From local high school classrooms to the Brown Robotics Lab, graduating senior Eric Rosen has spent his undergraduate years focused on applying computer science to real life.

PROVIDENCE, R.I. [Brown University] — Eric Rosen wants kids to know that coding is cool. As the president of Brown’s Google Ignite CS Initiative, he gets Brown students to teach coding and robotics in local schools. Whether it’s creating a program that turns English into Pig Latin or explaining how Google Maps decides the best route for people to take, Rosen brings activities into the classroom that he hopes will make computer science fun and accessible to everyone.

“I love actually getting to be a teacher because I’m learning, too,” Rosen says. “It’s less about teaching students a coding language, and more about showing them how computer science relates to everything around them.”

Outside the classroom, Rosen has spent a year and a half developing his own research projects in the Brown Robotics Lab. Starting as a sophomore, Rosen worked with graduate student David Whitney to design an algorithm that allows robots to decide when to ask questions in response to human commands.
“The goal is for robots to know what they themselves are confused about,” Rosen says.

This article appeared among a series of Class of 2018 senior profiles in the May/June issue of the Brown Alumni Magazine. Follow BAM on FacebookInstagram and Twitter for regular updates.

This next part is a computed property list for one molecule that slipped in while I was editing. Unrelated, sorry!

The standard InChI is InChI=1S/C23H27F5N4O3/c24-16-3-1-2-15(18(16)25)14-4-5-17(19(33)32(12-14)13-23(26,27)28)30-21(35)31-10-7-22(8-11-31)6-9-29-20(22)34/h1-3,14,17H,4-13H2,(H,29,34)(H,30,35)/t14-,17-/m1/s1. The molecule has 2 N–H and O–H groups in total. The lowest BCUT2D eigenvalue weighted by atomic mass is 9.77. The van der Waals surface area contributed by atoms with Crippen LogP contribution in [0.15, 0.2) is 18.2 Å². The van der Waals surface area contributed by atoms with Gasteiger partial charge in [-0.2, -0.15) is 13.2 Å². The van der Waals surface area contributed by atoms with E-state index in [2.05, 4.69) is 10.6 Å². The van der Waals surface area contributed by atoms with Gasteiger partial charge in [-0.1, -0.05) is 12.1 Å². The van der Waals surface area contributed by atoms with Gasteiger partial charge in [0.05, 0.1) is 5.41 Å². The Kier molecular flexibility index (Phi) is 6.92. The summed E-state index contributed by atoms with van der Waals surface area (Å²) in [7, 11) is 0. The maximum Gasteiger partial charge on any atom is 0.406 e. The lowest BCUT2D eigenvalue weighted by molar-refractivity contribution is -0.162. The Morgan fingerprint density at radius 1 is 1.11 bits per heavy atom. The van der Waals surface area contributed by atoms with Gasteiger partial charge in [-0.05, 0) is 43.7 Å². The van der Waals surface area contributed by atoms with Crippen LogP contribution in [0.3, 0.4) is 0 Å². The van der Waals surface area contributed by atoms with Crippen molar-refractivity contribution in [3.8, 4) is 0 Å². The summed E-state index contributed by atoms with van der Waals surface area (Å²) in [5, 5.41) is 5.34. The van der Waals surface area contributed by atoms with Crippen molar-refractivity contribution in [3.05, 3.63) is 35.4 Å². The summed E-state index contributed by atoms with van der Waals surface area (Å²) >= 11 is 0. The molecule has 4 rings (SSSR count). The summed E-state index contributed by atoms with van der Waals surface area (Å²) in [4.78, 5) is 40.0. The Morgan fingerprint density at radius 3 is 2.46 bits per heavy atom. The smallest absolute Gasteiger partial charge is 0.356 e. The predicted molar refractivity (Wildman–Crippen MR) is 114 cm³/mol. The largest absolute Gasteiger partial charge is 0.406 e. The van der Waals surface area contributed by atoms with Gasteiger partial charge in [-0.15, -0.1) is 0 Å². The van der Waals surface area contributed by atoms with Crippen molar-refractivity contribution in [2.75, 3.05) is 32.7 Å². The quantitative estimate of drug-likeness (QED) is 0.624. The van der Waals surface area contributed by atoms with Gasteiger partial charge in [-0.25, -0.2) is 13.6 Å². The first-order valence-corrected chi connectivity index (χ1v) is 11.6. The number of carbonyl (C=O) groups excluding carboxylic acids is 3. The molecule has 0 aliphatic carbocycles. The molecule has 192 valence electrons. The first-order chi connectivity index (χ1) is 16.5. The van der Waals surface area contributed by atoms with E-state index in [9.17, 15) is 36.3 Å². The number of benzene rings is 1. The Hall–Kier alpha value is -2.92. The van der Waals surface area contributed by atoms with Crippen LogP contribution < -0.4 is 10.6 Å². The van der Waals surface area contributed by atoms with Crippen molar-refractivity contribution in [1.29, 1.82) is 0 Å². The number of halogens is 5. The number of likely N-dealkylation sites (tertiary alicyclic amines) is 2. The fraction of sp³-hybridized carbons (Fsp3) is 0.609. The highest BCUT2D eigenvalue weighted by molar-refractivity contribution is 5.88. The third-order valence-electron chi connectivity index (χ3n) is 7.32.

A person might point and ask a robot to pick up a cup, but if there are two cups next to each other the robot will ask which one, Rosen explains. The farther apart the cups, the less likely the robot will have to ask a question.

The idea of improving human-robot interactions fascinated Rosen, leading him and Whitney to try and figure out how people could work more efficiently with robots from afar. “We wondered, ‘Can we use how humans move around to make a really intuitive way for the human to control the robot?’” Rosen says.
Rosen and his team paired robots with virtual reality software, allowing the robot to respond directly to human movement. Strapping on a Vive headset and nunchucks in the Brown Robotics Lab, Rosen can make a robot in an MIT laboratory 41 miles away stack a series of cups perfectly, as one video test shows. The headset allows Rosen to view a representation of what the robot itself sees. By using the nunchuck in his own hand to pick up the cup, which is three dimensionally projected in front of him, the robot’s arm will follow suit.

For now, robots and humans in Rosen’s lab are working together to practice folding laundry, but bigger plans are in store. The goal is for robots and humans to join forces on difficult but potentially life-saving tasks too dangerous for people to do on their own, such as disabling a malfunctioning nuclear reactor.

After spending much of his undergraduate career engaged in PhD-level research, Rosen will continue his work with the Brown Robotics Lab following graduation as a postdoctoral student. Still, Rosen keeps the door to his lab open to the high school and middle school students he works with and is always eager to give them a tour and test out equipment.

“Students explode for robots,” Rosen says. “I want my passion and love of CS to bleed into them.”

— Jack Brook, Class of 2019